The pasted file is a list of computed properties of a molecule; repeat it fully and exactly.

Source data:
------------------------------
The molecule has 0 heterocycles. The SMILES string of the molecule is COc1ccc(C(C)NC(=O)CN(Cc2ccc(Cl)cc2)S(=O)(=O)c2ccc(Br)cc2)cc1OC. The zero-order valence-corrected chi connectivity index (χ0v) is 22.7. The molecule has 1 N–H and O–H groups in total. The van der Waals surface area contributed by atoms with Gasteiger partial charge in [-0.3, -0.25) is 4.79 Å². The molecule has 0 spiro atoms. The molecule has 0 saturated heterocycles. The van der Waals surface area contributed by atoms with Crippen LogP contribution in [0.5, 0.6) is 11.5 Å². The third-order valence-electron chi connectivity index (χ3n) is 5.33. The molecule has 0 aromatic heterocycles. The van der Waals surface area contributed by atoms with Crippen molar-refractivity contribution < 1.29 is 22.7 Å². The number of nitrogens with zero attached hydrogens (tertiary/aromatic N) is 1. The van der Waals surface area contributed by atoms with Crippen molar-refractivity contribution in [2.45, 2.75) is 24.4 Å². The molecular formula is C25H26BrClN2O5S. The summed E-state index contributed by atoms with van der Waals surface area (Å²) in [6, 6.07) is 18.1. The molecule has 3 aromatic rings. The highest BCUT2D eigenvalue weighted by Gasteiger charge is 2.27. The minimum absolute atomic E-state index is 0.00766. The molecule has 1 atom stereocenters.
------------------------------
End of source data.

The molecule has 0 heterocycles. The SMILES string of the molecule is COc1ccc(C(C)NC(=O)CN(Cc2ccc(Cl)cc2)S(=O)(=O)c2ccc(Br)cc2)cc1OC. The zero-order valence-corrected chi connectivity index (χ0v) is 22.7. The molecule has 1 N–H and O–H groups in total. The van der Waals surface area contributed by atoms with Gasteiger partial charge in [-0.3, -0.25) is 4.79 Å². The molecule has 0 spiro atoms. The molecule has 0 saturated heterocycles. The van der Waals surface area contributed by atoms with Crippen LogP contribution in [0.5, 0.6) is 11.5 Å². The third-order valence-electron chi connectivity index (χ3n) is 5.33. The molecule has 0 aromatic heterocycles. The van der Waals surface area contributed by atoms with Crippen molar-refractivity contribution < 1.29 is 22.7 Å². The number of nitrogens with zero attached hydrogens (tertiary/aromatic N) is 1. The van der Waals surface area contributed by atoms with Crippen molar-refractivity contribution in [2.45, 2.75) is 24.4 Å². The molecular formula is C25H26BrClN2O5S. The summed E-state index contributed by atoms with van der Waals surface area (Å²) in [6, 6.07) is 18.1. The molecule has 3 aromatic rings. The highest BCUT2D eigenvalue weighted by Gasteiger charge is 2.27. The minimum absolute atomic E-state index is 0.00766. The molecule has 1 atom stereocenters.